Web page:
Sue Capers has been a tenacious advocate for homeless Virginians, volunteering full-time on behalf of the Commonwealth’s poorest residents.
Sue Capers passed away on October 11 at the age of 90 and came from a middle-class Ohio family with a cool, collected attitude, was maybe an odd advocate for low-income Virginians. Due to her deteriorating health, Ms. Capers had by this time mostly cut off communication with the group.
She relocated to Austin in 2015 to be close to her two oldest kids, where she passed away at a memorial care facility. According to his daughter Melissa Capers, Alzheimer’s disease was to blame.
Colleagues give tributes to Sue Capers
“I remember at one point she said lawmakers would call her and beg her to tell people to stop calling because they would be bombarded with calls day and night,” “ What really happened to the state was lawmakers finally caved because they couldn’t take the heat anymore. She did it with homelessness funds, credit to labor income tax and minimum wage She just came back year after year, organized the troops around the state and didn’t give up until lawmakers gave in.Tousignant
Sue Capers Working in Richmond and then Alexandria, she led one of the first statewide organizations dedicated to ending homelessness; successfully lobbied for state funding to resolve the issue; and championed measures to help break the cycle of poverty, including a working income tax credit and increases to Virginia’s minimum wage.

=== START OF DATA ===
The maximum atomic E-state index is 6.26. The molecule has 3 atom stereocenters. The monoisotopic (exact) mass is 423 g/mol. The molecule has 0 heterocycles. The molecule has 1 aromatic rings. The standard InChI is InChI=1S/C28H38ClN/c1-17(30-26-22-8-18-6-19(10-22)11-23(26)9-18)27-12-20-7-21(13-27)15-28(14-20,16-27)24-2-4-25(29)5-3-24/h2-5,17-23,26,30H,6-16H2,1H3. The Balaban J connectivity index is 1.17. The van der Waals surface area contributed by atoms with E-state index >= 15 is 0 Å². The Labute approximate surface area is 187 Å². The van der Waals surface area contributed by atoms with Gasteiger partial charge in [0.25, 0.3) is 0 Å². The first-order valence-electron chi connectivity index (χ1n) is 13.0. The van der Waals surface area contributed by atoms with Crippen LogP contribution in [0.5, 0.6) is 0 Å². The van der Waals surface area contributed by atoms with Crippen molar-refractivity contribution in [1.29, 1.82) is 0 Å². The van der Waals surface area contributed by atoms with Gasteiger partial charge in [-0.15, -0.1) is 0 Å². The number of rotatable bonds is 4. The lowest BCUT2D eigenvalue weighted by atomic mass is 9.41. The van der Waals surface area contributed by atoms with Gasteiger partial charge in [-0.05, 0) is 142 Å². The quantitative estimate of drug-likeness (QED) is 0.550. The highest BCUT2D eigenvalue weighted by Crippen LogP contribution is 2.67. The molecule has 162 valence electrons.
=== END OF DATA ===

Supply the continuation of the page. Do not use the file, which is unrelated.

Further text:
The early 1980s saw a rise in homelessness in Richmond and other American towns, and Ms. Capers, who was approaching 50, threw herself into volunteer work. She assisted in setting up shelters and social assistance organizations like Emergency Shelter Inc., which is now known as HomeAgain, and SRO Housing of Richmond, which was motivated by rooming housing and is now known as Virginia Supportive Housing. the person that Ms. Capers and additional volunteers observed in New York.
She founded what was formerly known as the Virginia Coalition for the Homeless to advance her advocacy work, serving as its director and sole full-time employee while working without compensation. Since there was hardly any data available on the number of homeless people in Virginia and how shelters were addressing their needs, Ms. Capers created her own database by contacting shelters through the phone book and word-of-mouth, compiling the data, and sharing the annual report with legislators and state agencies.
Several organizations have recognized Ms. Capers, including the Virginia Poverty Law Center and the Fannie Mae Foundation, which in 2008 gave her their John Kent Shumate Jr. Lawyer of the Year Award.
Sue Capers Marriage to Carl Traylor, And then they ended their relationship in divorce.
After that, In 1954 she married William T. “Bill” Capers III, an Air Force pilot and public relations officer whose assignments led them to reside in Europe and Latin America.
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She lost her husband in 1998. She leaves behind her daughter, who lives in Porto, Portugal, as well as two additional daughters from her second marriage, Rebekah and Cathey Capers, both of Austin; Nick Traylor, a son from his previous marriage, who lives in Dayton; a sister; six grandchildren; and four great-grandchildren.
Sue Capers was born in Dayton, Ohio on November 10, 1931. His Zodiac sign is Scorpio. She holds an American nationality and she belongs to the white ethnicity.
Sue Capers’s father died while she was a baby, so she and her older brother were raised by their mother and extended family members, including her granddaughter and maternal grandmother, and aunt.